Hey folks, Dustin Hucks here. Quint has been otherwise preoccupied with Sundance, so I’ve taken the helm of Santa Barbara International Film Festival coverage along with Copernicus this year.
With the festival four days in the books, it has begun to pick up a head of steam and toss out sparks of impressive filmgoing fare. One of these gems is Canadian director Ed Gass-Donnelly’s second feature film offering, Small Town Murder Songs.
Small Town Murder Songs is about simmering, under the skin emotion – rage, longing, lust, fear – it’s all there, but in measures. When any of these break the surface, it’s almost a release for the audience as much as the characters involved.
Walter (Peter Stormare) is a police officer in rural Ontario, surrounded by a strong Mennonite community. At some point in his recent past Walter gets in a never entirely revealed altercation, beating someone mercilessly – and thus finds himself shunned by much of the peaceful Mennonite community from which he is tied, his direct family, and former love Rita (Jill Hennessy). Walter has turned to the church for solace, and as a buffer to his clearly growing fury.
When a young woman is found dumped and murdered near the town lake, Walter and his partner Officer Sebastian (Sebastian Pigott) are left doing grunt work for their big-city counterparts. When the investigation leads to Rita being a suspect in the protection of the prospective murderer, Walter struggles between his duty as a police officer, and his desire to protect her and reclaim her in spite of Rita’s clear disdain and fear of him.
Much of the film is about quiet, seemingly normal moments – all with a thread of unease running through them. Walter at his heart, is a kind man struggling with deep-seated anger – and you see through his interaction with much of the town that he’s simply seeking a foothold; some purchase to grab onto to get him back to where he was in the eyes of the community before the incident that changed his life. Some of the most powerful moments in the film are his small, dialogue slim scenes interacting with his father. Stormare’s ability to express the longing for forgiveness, and almost maddening frustration he feels simply by looking uncomfortable in his own skin is a testament to his acting abilities. His struggle with faith, church, and the strict beliefs that define his personal salvation according to it are a continuous struggle with Walter throughout the film – and Stormare handles all of this tempestuous conflict beautifully.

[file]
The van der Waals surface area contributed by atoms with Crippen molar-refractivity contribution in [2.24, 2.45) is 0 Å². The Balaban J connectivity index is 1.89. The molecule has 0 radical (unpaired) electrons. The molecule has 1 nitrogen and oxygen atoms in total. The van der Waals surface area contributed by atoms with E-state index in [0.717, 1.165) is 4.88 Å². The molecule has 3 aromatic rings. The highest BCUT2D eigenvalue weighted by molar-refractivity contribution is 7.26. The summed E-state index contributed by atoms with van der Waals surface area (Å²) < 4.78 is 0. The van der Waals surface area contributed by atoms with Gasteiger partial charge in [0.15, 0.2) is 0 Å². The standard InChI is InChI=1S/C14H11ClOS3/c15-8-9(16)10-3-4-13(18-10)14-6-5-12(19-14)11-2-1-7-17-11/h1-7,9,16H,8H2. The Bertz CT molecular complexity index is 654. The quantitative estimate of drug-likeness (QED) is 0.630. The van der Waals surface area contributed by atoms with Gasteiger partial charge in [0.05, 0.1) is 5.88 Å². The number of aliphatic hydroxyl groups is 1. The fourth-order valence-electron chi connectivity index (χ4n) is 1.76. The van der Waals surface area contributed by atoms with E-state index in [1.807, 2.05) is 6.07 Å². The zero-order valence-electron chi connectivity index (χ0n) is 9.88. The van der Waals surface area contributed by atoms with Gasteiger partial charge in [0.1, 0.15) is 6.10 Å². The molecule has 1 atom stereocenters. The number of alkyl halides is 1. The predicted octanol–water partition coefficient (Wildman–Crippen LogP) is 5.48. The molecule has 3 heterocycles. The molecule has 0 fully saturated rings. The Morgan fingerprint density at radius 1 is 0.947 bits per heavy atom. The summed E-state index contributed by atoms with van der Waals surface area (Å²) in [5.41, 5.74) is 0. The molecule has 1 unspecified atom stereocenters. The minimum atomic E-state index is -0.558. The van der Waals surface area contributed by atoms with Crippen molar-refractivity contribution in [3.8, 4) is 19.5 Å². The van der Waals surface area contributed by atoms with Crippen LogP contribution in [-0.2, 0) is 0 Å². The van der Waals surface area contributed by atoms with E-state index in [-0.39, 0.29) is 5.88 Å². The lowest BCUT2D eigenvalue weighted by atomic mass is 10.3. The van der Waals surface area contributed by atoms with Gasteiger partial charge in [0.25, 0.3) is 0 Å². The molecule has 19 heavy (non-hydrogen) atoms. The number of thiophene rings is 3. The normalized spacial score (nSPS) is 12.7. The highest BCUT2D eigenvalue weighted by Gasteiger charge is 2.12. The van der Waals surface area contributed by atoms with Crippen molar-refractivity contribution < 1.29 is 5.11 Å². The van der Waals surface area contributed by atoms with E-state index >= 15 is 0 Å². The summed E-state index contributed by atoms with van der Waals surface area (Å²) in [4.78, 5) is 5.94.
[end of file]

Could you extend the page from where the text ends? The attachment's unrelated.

The supporting cast is close to perfection in their understated but significant performances. For me, the standout was Sebastian Pigott, the junior officer to Walter. While his performance in that role is more than worthy, the very small deviation from the main plot that is his relationship with his young daughter gives him dimension that would otherwise be lacking. Martha Plimpton as Sam, Walter’s girlfriend, is fantastic in her portrayal as the saccharine-sweet, obnoxiously kind opposite to Hennessey’s rough edged Rita. My only complaint on the acting front would be Jill Hennessey. While I realize her limited screen time probably didn’t help her, the moments when she was were dominated by the acting talent of Peter Stormare; her television actress timing and tone did not compliment the rest of the cast.
True to the title, the film is very much about soundtrack. Bruce Peninsula’s music is as much a character as any of the cast, and it’s angry, gritty gospel feel is disconcerting, which I think is the point. I imagine the chunky, driving, at times abrasive songs as the inner soundtrack to Walter’s life – the quiet rural setting and sensibilities of his town being drowned out by the sorrow, hurt, and ever-present anger in his head.
Small Town Murder Songs is definitely a winner in the stable of films showing at the Santa Barbara International Film Festival this year.
Keep an eye out for more coverage from the SBIFF as the week progresses.